- The space debris continues to be a big problem.
- It is not safe for missions and could create potential problems in the future.
- Besides Russia, other countries are creating their own designs for the removal of space junk.
The Russian State Space Corporation (ROSCOSMOS) specialists patented a “net” for catching large space debris, such as spent spacecraft, upper stages, the last stages of missiles, and similar objects. They are offered to catch in a kind of “net,” equipped with an engine.
According to the patent:
“The device is made in the form of a sliding and controlled frame with low-thrust engines located at its vertices, and the large-cell network is made in the form of a cone and fixed by the base along the perimeter of the frame, and its top is attached to the cable system of the spacecraft through a ball mechanism.”
After the space debris is inside the frame, the tapes that hold the network from disintegrating are torn, and the object is captured or covered by the network. After that, the frame is folded, thus the space debris ends up in a mesh bag. The inventors have described the principle of operation of their development.
Caught in such a “net,” space debris is proposed to either accelerate and shift to a burial orbit, or slow down, so that it enters the dense layers of the atmosphere and burns up. This will free up near-earth space. It is noted that a satellite with a “net” can remove debris automatically, that is, without the participation of ground services.
Furthermore, NASA observations confirm that, on average, one cataloged piece of debris has fallen back to Earth each day for the past 50 years. Earlier, the Japanese aerospace research Agency (JAXA) announced its intention to create a special satellite with a laser installed on it to use it to destroy space debris in orbit.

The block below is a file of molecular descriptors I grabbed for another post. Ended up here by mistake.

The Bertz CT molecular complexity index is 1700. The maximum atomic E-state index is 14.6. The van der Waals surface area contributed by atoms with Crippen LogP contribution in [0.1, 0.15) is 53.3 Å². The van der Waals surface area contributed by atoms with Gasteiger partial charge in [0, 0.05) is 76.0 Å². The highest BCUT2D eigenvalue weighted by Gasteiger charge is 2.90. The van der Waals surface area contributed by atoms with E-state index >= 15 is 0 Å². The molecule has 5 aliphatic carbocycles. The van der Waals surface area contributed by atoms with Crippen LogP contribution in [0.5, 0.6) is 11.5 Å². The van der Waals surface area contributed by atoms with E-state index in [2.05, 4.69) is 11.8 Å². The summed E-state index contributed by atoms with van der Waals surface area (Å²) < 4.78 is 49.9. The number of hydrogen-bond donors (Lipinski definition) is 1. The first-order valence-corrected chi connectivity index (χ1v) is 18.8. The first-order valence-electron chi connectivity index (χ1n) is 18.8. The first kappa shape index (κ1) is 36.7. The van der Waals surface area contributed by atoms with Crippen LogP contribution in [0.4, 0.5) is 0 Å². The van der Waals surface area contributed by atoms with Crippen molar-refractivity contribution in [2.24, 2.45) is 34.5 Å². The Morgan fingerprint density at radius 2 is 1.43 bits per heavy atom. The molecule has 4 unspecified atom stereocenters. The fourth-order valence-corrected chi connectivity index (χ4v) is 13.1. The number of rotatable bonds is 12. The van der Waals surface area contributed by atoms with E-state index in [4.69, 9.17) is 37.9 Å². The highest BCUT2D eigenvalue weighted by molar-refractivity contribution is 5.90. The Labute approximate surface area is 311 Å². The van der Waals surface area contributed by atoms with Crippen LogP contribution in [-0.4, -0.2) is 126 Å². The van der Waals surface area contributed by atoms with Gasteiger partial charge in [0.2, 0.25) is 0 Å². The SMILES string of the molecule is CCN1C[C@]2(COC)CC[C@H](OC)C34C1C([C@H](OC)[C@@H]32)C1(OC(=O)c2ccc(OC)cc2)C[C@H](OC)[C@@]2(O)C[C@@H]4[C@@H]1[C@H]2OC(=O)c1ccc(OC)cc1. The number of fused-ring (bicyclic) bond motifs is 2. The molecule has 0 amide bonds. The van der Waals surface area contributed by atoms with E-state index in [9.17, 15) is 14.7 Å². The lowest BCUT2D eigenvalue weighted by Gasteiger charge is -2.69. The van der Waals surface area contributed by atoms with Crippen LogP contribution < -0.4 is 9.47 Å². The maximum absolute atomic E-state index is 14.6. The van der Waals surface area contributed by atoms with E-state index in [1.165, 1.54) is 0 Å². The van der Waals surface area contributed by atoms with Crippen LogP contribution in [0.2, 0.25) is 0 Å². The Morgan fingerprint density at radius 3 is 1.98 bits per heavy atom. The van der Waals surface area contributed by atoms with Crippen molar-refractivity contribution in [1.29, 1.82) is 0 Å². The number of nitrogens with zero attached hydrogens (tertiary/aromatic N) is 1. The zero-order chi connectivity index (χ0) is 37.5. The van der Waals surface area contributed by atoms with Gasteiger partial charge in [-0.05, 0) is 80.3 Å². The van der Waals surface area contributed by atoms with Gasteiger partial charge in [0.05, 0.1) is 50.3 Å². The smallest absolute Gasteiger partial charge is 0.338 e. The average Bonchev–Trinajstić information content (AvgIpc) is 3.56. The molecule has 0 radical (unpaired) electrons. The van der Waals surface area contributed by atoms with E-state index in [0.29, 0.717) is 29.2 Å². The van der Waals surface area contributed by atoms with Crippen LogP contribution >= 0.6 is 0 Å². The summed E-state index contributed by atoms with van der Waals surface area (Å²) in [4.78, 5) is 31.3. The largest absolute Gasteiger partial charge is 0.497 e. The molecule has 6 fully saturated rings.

Also, last year, a UK satellite was the first to clean some of the space junk in orbit, using its on-board net technology. The RemoveDEBRIS satellite was built by a consortium of space companies and research institutions, led by the Surrey Space Centre, a world leading Centre of Excellence in Space Engineering.
Additionally, Russia expects to launch its first specialized satellite for the control of debris in space near the Earth in 2027. The space segment will include a group of special near-earth space monitoring devices, and is designed to achieve the maximum possible efficiency of detecting and observing space objects.
Moreover, last fall, Russian scientist Vladimir Aslanov proposed a new way to remove small space debris using a heavy collector. The startup, Astroscale, also plans to launch satellites that will collect space debris in Earth orbit thanks to a special “Velcro.”
Lastly, there is Swiss startup ClearSpace, which plans to launch a device to combat space debris in collaboration with the European Space Agency in 2025. The satellite will have to de-orbit a large part of the Vega rocket, which was launched in 2013.
Overall, space debris is a real issue, and requires cleaning solutions. This is especially true since in the next decade, space will have many exploration missions.